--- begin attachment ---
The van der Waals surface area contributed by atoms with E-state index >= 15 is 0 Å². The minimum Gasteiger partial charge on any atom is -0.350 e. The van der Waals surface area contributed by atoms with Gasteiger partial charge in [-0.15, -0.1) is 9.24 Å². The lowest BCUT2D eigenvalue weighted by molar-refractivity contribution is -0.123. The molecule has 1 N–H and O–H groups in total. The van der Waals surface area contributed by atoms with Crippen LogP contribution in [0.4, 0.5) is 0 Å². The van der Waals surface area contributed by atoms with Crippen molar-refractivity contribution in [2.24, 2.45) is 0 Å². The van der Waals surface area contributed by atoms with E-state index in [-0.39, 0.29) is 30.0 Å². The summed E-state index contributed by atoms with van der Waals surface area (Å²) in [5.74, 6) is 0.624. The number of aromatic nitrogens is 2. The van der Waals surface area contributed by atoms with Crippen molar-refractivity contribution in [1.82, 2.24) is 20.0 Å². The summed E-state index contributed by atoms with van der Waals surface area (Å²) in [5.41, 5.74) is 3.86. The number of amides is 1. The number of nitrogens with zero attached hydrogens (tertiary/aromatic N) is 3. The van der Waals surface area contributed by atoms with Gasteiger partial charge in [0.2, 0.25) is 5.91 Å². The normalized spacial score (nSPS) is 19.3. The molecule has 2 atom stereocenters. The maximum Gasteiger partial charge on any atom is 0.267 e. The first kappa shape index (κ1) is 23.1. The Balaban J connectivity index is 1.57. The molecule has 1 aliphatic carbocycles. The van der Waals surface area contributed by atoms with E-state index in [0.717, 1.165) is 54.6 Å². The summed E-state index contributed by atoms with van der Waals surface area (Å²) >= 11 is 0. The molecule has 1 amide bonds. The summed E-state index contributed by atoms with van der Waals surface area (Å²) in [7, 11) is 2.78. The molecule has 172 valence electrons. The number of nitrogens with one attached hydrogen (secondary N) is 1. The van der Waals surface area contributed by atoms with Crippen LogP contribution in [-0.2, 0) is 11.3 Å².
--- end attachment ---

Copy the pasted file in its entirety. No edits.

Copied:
The van der Waals surface area contributed by atoms with E-state index >= 15 is 0 Å². The minimum Gasteiger partial charge on any atom is -0.350 e. The van der Waals surface area contributed by atoms with Gasteiger partial charge in [-0.15, -0.1) is 9.24 Å². The lowest BCUT2D eigenvalue weighted by molar-refractivity contribution is -0.123. The molecule has 1 N–H and O–H groups in total. The van der Waals surface area contributed by atoms with Crippen LogP contribution in [0.4, 0.5) is 0 Å². The van der Waals surface area contributed by atoms with Crippen molar-refractivity contribution in [2.24, 2.45) is 0 Å². The van der Waals surface area contributed by atoms with E-state index in [-0.39, 0.29) is 30.0 Å². The summed E-state index contributed by atoms with van der Waals surface area (Å²) in [5.74, 6) is 0.624. The number of aromatic nitrogens is 2. The van der Waals surface area contributed by atoms with Crippen molar-refractivity contribution in [1.82, 2.24) is 20.0 Å². The summed E-state index contributed by atoms with van der Waals surface area (Å²) in [5.41, 5.74) is 3.86. The number of amides is 1. The number of nitrogens with zero attached hydrogens (tertiary/aromatic N) is 3. The van der Waals surface area contributed by atoms with Gasteiger partial charge in [0.2, 0.25) is 5.91 Å². The normalized spacial score (nSPS) is 19.3. The molecule has 2 atom stereocenters. The maximum Gasteiger partial charge on any atom is 0.267 e. The first kappa shape index (κ1) is 23.1. The Balaban J connectivity index is 1.57. The molecule has 1 aliphatic carbocycles. The van der Waals surface area contributed by atoms with E-state index in [0.717, 1.165) is 54.6 Å². The summed E-state index contributed by atoms with van der Waals surface area (Å²) >= 11 is 0. The molecule has 1 amide bonds. The summed E-state index contributed by atoms with van der Waals surface area (Å²) in [7, 11) is 2.78. The molecule has 172 valence electrons. The number of nitrogens with one attached hydrogen (secondary N) is 1. The van der Waals surface area contributed by atoms with Crippen LogP contribution in [-0.2, 0) is 11.3 Å².